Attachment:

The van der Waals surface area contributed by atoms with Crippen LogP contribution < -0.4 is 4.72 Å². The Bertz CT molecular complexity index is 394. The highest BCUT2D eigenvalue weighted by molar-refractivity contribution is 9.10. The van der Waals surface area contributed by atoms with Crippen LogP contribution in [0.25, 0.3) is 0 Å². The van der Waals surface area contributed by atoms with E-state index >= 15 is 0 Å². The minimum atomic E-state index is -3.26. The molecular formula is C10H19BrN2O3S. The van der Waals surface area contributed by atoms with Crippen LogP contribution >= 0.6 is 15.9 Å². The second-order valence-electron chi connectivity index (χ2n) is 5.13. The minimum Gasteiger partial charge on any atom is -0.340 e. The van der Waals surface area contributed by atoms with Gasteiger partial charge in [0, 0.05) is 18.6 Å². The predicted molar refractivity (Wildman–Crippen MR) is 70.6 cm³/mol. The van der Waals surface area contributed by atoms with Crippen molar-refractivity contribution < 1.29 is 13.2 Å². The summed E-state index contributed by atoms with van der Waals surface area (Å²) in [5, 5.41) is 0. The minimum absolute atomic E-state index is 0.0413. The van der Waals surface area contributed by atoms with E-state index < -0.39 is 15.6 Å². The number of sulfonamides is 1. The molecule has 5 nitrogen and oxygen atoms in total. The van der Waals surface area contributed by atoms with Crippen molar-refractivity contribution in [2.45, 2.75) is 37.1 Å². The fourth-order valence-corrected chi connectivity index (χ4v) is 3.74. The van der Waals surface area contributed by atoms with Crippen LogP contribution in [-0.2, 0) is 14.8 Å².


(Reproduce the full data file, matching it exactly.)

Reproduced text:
The van der Waals surface area contributed by atoms with Crippen LogP contribution < -0.4 is 4.72 Å². The Bertz CT molecular complexity index is 394. The highest BCUT2D eigenvalue weighted by molar-refractivity contribution is 9.10. The van der Waals surface area contributed by atoms with Crippen LogP contribution in [0.25, 0.3) is 0 Å². The van der Waals surface area contributed by atoms with E-state index >= 15 is 0 Å². The minimum atomic E-state index is -3.26. The molecular formula is C10H19BrN2O3S. The van der Waals surface area contributed by atoms with Crippen LogP contribution >= 0.6 is 15.9 Å². The second-order valence-electron chi connectivity index (χ2n) is 5.13. The minimum Gasteiger partial charge on any atom is -0.340 e. The van der Waals surface area contributed by atoms with Gasteiger partial charge in [0, 0.05) is 18.6 Å². The predicted molar refractivity (Wildman–Crippen MR) is 70.6 cm³/mol. The van der Waals surface area contributed by atoms with Crippen molar-refractivity contribution < 1.29 is 13.2 Å². The summed E-state index contributed by atoms with van der Waals surface area (Å²) in [5, 5.41) is 0. The minimum absolute atomic E-state index is 0.0413. The van der Waals surface area contributed by atoms with E-state index < -0.39 is 15.6 Å². The number of sulfonamides is 1. The molecule has 5 nitrogen and oxygen atoms in total. The van der Waals surface area contributed by atoms with Crippen molar-refractivity contribution in [2.45, 2.75) is 37.1 Å². The fourth-order valence-corrected chi connectivity index (χ4v) is 3.74. The van der Waals surface area contributed by atoms with Crippen LogP contribution in [-0.2, 0) is 14.8 Å².